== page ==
Wednesday, May 28, 2008

Losing the gig..

I've always tried to be careful in terms of my priorities. So far I've been very lucky. I have a great family, a good job, and a moderately successful music career which includes performing and recording at my own studio. In my mind, my music career is very successful but I measure it in relation to my other commitments and playing a careful balancing act. I have to know when to say know to a gig or project and have to know how to keep my mind wrapped around the various gigs and ensembles I play with while still doing my job and being there for my wife and kids.

Well, finally things "broke": I got asked to step aside fom a project I was really excited about. Due to work, I would be missing a bunch of rehearsals for an upcoming musical that I've been heavily involved with (recording and accompanying record, composing music, playing gigs to raise money for the production). Since I was missing these rehearsals, the writer (under stong suggestions by the director) asked for musicians who could be there the whole time. As a result, I was forced to step aside.

I'm pretty upset about it as this was something I was really looking forward to. There are upsides: I have a lot more time now during a period which is already busy with gigs and family stuff, I don't have to sub out any of the gigs I was planning on subbing out, I can go see Jonathan Richman.... I'm sure there are others. That said, I feel a bit like this is a watershed moment. In some sense, I just had too much going on at once and things had to be let go.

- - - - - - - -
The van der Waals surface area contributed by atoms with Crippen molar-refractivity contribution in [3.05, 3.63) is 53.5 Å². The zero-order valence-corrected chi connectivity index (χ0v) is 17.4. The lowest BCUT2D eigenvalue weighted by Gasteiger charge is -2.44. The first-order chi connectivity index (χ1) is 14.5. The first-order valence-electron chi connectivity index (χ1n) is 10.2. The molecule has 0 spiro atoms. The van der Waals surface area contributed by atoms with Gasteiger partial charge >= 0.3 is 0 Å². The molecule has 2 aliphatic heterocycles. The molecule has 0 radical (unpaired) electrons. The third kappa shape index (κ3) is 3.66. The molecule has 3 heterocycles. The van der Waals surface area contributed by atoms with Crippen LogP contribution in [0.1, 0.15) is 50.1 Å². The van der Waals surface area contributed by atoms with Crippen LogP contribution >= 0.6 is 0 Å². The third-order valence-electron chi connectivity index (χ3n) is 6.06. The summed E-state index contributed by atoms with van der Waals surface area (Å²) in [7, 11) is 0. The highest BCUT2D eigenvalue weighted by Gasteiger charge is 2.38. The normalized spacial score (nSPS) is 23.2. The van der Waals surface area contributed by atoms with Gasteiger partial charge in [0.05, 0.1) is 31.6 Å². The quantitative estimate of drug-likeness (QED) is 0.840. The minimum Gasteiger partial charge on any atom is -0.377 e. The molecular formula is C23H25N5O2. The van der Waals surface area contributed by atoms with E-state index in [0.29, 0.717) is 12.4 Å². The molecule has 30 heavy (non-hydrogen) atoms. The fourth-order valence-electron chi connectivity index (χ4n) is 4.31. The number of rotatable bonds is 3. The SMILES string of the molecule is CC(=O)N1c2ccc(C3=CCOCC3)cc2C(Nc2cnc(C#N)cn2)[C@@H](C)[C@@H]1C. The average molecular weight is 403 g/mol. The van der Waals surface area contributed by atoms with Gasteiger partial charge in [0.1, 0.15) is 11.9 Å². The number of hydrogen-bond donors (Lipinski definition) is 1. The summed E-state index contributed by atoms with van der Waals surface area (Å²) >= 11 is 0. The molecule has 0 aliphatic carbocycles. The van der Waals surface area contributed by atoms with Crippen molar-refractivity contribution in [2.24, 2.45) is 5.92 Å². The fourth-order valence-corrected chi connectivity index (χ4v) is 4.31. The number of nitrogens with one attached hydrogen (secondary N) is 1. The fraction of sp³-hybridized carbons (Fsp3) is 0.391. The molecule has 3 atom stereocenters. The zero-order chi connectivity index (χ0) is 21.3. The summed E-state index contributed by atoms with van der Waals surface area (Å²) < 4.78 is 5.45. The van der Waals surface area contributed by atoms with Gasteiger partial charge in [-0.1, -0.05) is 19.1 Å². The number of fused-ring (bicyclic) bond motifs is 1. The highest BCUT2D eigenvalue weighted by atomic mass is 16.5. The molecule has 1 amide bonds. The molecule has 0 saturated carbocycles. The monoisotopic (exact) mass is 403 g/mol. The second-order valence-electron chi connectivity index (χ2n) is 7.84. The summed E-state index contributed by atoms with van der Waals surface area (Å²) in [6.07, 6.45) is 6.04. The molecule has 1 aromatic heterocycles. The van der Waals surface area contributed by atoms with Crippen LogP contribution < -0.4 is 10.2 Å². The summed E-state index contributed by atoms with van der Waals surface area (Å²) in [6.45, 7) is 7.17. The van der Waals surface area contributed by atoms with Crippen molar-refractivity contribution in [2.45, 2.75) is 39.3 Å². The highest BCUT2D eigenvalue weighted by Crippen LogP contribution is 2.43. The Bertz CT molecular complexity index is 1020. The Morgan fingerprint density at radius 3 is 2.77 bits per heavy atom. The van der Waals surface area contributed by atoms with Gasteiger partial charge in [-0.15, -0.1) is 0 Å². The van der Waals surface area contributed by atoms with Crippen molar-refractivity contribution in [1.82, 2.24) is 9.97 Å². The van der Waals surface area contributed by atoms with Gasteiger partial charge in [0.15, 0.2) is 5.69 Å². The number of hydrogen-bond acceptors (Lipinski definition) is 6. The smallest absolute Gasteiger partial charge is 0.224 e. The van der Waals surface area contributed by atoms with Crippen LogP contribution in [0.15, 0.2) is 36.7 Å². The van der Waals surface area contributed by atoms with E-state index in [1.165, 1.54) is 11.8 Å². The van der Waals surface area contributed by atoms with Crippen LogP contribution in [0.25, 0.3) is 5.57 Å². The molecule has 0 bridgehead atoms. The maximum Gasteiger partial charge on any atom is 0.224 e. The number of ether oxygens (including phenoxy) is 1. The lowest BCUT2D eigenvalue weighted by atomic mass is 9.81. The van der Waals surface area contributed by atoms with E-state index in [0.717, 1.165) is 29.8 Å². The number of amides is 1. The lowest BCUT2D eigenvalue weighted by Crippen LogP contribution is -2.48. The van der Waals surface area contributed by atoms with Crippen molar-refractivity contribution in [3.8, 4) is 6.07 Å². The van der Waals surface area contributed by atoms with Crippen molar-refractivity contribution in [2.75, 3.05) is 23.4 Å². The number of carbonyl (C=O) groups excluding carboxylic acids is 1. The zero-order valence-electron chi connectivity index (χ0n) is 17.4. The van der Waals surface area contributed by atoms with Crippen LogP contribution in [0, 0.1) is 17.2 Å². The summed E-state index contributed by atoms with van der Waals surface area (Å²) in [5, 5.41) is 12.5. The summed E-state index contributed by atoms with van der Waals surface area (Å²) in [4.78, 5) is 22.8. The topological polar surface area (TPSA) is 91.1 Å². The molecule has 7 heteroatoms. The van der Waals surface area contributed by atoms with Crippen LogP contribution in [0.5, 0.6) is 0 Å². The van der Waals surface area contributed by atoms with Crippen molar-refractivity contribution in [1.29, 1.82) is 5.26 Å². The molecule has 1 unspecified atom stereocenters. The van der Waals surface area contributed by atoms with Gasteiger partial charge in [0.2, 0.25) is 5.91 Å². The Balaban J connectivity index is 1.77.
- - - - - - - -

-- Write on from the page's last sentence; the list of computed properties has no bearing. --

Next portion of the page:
This kind of makes me play a bit of a "shoulda, woulda, coulda" game with myself. Had I been more serious aobut my music at a time when I was focused on my education/career, would I have been a more successful performer/composer? Could I have been able to support my family as a musician? I know that this is a futile exercise , which makes it all the worse.

Oh well, onward and upward.

Tuesday, May 20, 2008

After 11 years, my first electric bass gig

Last time I played electric bass for an audience was in 1997. I was on tour with the Demonics and Incredibly Strange Wrestling. (I was also serving a a ring announcer for the wrestling matches.) The last gig I did was in Chicago and my girlfriend (now wife) had flown out the night before.

So two nights ago I played a gig with an electric bass. I usually play double bass but, like many, started on electric bass and thought I could competently play the bass guitar. I dragged out my 1978 Fender Jazz Bass (modified with a Bartolini preamp and a Hipshot D-tuner) and stumbled through 45 minutes of music. I literally stumbled. I had forgotten how heavy and electric bass can be (especially my old beast). I still have a sore shoulder from where the strap carried the bass. Plus, I got a blister on my right-hand index finger. My hands take a bit of a beating slapping on an upright bass, but man am I out of shape with a bass guitar.

I think I'll make a point of practicing a bit before my next electric gig.